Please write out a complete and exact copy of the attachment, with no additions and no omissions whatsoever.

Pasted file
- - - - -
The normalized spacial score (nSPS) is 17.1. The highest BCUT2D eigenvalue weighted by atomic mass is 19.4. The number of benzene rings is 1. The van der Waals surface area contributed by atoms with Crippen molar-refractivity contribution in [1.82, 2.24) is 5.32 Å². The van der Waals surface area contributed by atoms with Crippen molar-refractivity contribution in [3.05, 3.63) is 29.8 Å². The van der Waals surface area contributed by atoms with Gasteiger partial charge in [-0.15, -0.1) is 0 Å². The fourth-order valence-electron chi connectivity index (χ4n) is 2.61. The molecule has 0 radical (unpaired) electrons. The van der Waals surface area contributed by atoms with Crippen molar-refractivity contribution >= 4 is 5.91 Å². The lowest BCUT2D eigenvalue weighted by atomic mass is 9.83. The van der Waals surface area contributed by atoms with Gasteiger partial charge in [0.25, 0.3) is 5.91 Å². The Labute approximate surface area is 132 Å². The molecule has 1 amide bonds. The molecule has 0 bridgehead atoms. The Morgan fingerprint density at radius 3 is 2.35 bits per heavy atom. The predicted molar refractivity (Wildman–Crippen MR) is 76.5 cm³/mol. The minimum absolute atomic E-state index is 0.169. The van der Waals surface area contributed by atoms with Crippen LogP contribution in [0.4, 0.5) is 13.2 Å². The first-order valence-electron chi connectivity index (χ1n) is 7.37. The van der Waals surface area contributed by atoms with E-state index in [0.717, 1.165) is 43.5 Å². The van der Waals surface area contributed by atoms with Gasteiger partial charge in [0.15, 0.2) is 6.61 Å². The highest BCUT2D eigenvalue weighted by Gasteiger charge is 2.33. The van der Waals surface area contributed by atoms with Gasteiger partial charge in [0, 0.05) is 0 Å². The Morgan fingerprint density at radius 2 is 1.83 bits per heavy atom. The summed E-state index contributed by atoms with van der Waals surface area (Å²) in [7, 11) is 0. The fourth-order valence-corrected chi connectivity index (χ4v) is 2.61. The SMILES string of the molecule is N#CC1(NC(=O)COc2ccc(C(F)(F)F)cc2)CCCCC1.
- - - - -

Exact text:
The normalized spacial score (nSPS) is 17.1. The highest BCUT2D eigenvalue weighted by atomic mass is 19.4. The number of benzene rings is 1. The van der Waals surface area contributed by atoms with Crippen molar-refractivity contribution in [1.82, 2.24) is 5.32 Å². The van der Waals surface area contributed by atoms with Crippen molar-refractivity contribution in [3.05, 3.63) is 29.8 Å². The van der Waals surface area contributed by atoms with Gasteiger partial charge in [-0.15, -0.1) is 0 Å². The fourth-order valence-electron chi connectivity index (χ4n) is 2.61. The molecule has 0 radical (unpaired) electrons. The van der Waals surface area contributed by atoms with Crippen molar-refractivity contribution >= 4 is 5.91 Å². The lowest BCUT2D eigenvalue weighted by atomic mass is 9.83. The van der Waals surface area contributed by atoms with Gasteiger partial charge in [0.25, 0.3) is 5.91 Å². The Labute approximate surface area is 132 Å². The molecule has 1 amide bonds. The molecule has 0 bridgehead atoms. The Morgan fingerprint density at radius 3 is 2.35 bits per heavy atom. The predicted molar refractivity (Wildman–Crippen MR) is 76.5 cm³/mol. The minimum absolute atomic E-state index is 0.169. The van der Waals surface area contributed by atoms with Crippen LogP contribution in [0.4, 0.5) is 13.2 Å². The first-order valence-electron chi connectivity index (χ1n) is 7.37. The van der Waals surface area contributed by atoms with E-state index in [0.717, 1.165) is 43.5 Å². The van der Waals surface area contributed by atoms with Gasteiger partial charge in [0.15, 0.2) is 6.61 Å². The highest BCUT2D eigenvalue weighted by Gasteiger charge is 2.33. The van der Waals surface area contributed by atoms with Gasteiger partial charge in [0, 0.05) is 0 Å². The Morgan fingerprint density at radius 2 is 1.83 bits per heavy atom. The summed E-state index contributed by atoms with van der Waals surface area (Å²) in [7, 11) is 0. The fourth-order valence-corrected chi connectivity index (χ4v) is 2.61. The SMILES string of the molecule is N#CC1(NC(=O)COc2ccc(C(F)(F)F)cc2)CCCCC1.